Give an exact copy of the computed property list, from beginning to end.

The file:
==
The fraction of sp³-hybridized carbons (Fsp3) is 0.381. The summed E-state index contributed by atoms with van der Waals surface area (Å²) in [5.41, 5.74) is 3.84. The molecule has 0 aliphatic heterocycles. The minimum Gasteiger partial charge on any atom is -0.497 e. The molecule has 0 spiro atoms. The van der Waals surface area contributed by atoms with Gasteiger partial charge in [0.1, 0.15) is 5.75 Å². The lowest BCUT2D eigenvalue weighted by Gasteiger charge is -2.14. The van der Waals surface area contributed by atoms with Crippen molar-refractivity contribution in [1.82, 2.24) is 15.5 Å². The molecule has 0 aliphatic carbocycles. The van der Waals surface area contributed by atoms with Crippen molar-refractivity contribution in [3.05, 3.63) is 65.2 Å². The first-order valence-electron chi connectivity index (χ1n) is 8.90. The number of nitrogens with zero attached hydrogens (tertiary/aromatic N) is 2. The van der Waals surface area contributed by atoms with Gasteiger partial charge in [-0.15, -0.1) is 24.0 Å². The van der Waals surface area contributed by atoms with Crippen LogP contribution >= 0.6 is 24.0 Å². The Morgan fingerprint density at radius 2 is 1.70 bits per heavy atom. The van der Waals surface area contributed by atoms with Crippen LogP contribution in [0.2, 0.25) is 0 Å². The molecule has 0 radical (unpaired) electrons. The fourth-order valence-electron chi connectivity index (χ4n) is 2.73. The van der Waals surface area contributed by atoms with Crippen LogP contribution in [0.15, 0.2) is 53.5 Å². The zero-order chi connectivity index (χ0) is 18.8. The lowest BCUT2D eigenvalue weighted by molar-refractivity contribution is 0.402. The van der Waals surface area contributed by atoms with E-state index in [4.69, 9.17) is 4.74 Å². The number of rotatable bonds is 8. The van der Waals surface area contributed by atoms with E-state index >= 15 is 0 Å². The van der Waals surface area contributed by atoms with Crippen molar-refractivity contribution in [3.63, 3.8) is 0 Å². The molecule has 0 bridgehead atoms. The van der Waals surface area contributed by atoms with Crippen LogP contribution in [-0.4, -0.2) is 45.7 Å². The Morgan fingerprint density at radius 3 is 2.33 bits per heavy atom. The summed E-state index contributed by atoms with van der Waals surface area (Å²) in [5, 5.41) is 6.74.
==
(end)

The fraction of sp³-hybridized carbons (Fsp3) is 0.381. The summed E-state index contributed by atoms with van der Waals surface area (Å²) in [5.41, 5.74) is 3.84. The molecule has 0 aliphatic heterocycles. The minimum Gasteiger partial charge on any atom is -0.497 e. The molecule has 0 spiro atoms. The van der Waals surface area contributed by atoms with Gasteiger partial charge in [0.1, 0.15) is 5.75 Å². The lowest BCUT2D eigenvalue weighted by Gasteiger charge is -2.14. The van der Waals surface area contributed by atoms with Crippen molar-refractivity contribution in [1.82, 2.24) is 15.5 Å². The molecule has 0 aliphatic carbocycles. The van der Waals surface area contributed by atoms with Crippen molar-refractivity contribution in [3.05, 3.63) is 65.2 Å². The first-order valence-electron chi connectivity index (χ1n) is 8.90. The number of nitrogens with zero attached hydrogens (tertiary/aromatic N) is 2. The van der Waals surface area contributed by atoms with Gasteiger partial charge in [-0.15, -0.1) is 24.0 Å². The van der Waals surface area contributed by atoms with Crippen LogP contribution >= 0.6 is 24.0 Å². The Morgan fingerprint density at radius 2 is 1.70 bits per heavy atom. The van der Waals surface area contributed by atoms with Crippen LogP contribution in [0.2, 0.25) is 0 Å². The molecule has 0 radical (unpaired) electrons. The fourth-order valence-electron chi connectivity index (χ4n) is 2.73. The van der Waals surface area contributed by atoms with Crippen LogP contribution in [0.15, 0.2) is 53.5 Å². The zero-order chi connectivity index (χ0) is 18.8. The lowest BCUT2D eigenvalue weighted by molar-refractivity contribution is 0.402. The van der Waals surface area contributed by atoms with E-state index in [4.69, 9.17) is 4.74 Å². The number of rotatable bonds is 8. The van der Waals surface area contributed by atoms with E-state index >= 15 is 0 Å². The van der Waals surface area contributed by atoms with Crippen molar-refractivity contribution in [3.63, 3.8) is 0 Å². The molecule has 0 bridgehead atoms. The van der Waals surface area contributed by atoms with Crippen LogP contribution in [-0.4, -0.2) is 45.7 Å². The Morgan fingerprint density at radius 3 is 2.33 bits per heavy atom. The summed E-state index contributed by atoms with van der Waals surface area (Å²) in [5, 5.41) is 6.74.